Pigment International

: 2015  |  Volume : 2  |  Issue : 1  |  Page : 60--61

Vitiligo and lines of Blaschko

Arunprasath Palanisamy, Bhagirath Singh, Srivenkateswaran Kothandapany 
 Department of Dermatology and STD, Vinayaka Mission's Medical College and Hospital, Karaikal, Puducherry, India

Correspondence Address:
Arunprasath Palanisamy
Department of Dermatology and STD, Vinayaka Mission«SQ»s Medical College and Hospital, Karaikal - 609 609, Puducherry

How to cite this article:
Palanisamy A, Singh B, Kothandapany S. Vitiligo and lines of Blaschko.Pigment Int 2015;2:60-61

How to cite this URL:
Palanisamy A, Singh B, Kothandapany S. Vitiligo and lines of Blaschko. Pigment Int [serial online] 2015 [cited 2023 Jan 30 ];2:60-61
Available from: https://www.pigmentinternational.com/text.asp?2015/2/1/60/159401

Full Text

A 23-year-old male patient, presented with asymptomatic, depigmented patches, suggestive of vitiligo, involving the front of chest in a symmetrical fashion, extending onto the anterior aspect of both arms [Figure 1]. The depigmented patch on the back was seen in the mid back in a narrow Blaschkoid pattern and on right scapular region [Figure 2]. Few patches were seen on the face and sides of abdomen.{Figure 1}{Figure 2}

The depigmented patches started to develop 10 years ago, gradually progressed to reach the present size and remained stable for the past 1-year. There was no history of contact with aromatic chemicals or phenol. Family history was not contributory. In addition to vitiligo lesions, he was found to have asymptomatic follicular scaly papules on the chest, back and abdomen [Figure 1], [Figure 2] and [Figure 3]. A clinical diagnosis of blaschkoid pattern vitiligo with atypical pityriasis rubra pilaris (PRP) was entertained and was corroborated by histopathological examination.{Figure 3}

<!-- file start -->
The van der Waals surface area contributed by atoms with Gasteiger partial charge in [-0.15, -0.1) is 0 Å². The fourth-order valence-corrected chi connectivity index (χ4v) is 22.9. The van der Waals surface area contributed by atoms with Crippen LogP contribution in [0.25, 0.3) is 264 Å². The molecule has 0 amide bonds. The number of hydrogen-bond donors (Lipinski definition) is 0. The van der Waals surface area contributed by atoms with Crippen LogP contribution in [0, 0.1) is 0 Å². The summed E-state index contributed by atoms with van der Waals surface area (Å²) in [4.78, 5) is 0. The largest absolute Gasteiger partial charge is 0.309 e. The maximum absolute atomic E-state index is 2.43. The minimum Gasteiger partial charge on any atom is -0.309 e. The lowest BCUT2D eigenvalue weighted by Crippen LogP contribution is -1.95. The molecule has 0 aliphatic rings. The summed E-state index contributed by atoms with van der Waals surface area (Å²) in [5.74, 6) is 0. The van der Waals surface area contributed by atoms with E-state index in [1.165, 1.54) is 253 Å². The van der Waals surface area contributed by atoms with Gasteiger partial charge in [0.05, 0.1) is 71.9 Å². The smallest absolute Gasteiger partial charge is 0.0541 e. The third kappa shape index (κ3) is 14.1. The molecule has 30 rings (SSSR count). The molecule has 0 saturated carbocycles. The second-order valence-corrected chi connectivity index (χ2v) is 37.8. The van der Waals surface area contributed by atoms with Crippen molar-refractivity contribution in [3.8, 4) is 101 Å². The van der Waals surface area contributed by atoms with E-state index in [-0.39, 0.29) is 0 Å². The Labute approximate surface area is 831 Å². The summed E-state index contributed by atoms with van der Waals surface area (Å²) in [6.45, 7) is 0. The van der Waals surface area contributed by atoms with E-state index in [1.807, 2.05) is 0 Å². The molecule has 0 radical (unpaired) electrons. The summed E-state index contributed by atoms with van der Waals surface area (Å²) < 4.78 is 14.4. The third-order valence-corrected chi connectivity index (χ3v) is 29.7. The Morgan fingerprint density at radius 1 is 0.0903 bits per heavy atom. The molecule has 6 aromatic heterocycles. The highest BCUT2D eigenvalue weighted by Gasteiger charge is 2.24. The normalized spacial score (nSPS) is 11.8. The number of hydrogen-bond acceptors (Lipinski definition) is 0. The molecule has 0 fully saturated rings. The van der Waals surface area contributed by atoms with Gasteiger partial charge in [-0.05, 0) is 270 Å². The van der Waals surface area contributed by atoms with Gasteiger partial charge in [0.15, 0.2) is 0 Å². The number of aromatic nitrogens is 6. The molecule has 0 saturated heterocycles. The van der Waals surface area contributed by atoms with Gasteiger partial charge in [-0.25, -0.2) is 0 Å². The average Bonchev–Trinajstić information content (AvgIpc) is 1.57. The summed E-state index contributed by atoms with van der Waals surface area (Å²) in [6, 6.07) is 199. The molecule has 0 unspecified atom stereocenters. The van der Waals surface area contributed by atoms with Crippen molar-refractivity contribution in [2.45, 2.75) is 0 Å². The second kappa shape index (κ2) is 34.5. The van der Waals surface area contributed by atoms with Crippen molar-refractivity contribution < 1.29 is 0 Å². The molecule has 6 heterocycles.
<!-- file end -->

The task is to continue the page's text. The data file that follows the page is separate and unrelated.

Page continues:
The characteristic segmental distribution of vitiligo in this patient followed blaschkoid pattern in a broad band and narrow band type of distribution, on the front and back of chest, respectively [Figure 4]. Lines of Blaschko correspond to migration pattern restricted to cells of ectodermal or neuroectodermal origin and represent an underlying cutaneous mosaicism.{Figure 4}

Koga and Tango classified vitiligo into Type A and Type B and hypothesised that in Type B, depigmented patches confined to a definite dermatome, results from the dysfunction of sympathetic nerves in the affected area, while Type A vitiligo was caused by autoimmune mechanisms. [1]

Segmental vitiligo tends to occur in a localised area, remains stable in its course and responds poorly to medical treatment. [2] Segmental patterns described include dermatomal, narrow Blaschkoid, broad Blaschkoid, phylloid, checkerboard, and those following acupuncture lines. [2],[3] Vitiligo having both segmental and generalised distribution may represent mosaicism involving germline mutation, as could be presumed in the present patient. [4]

This case is highlighted for the unusual blaschkoid pattern of vitiligo, in addition to the coexistent atypical PRP.


1Koga M, Tango T. Clinical features and course of type A and type B vitiligo. Br J Dermatol 1988;118:223-8.
2Khaitan BK, Kathuria S, Ramam M. A descriptive study to characterize segmental vitiligo. Indian J Dermatol Venereol Leprol 2012;78:715-21.
3Hann SK. Clinical features of segmental vitiligo. In: Hann SK, Nordlund JJ, editors. Vitiligo. 1 st ed. UK: Blackwell Science; 2000. p. 49-60.
4Happle R. Dohi Memorial Lecture. New aspects of cutaneous mosaicism. J Dermatol 2002;29:681-92.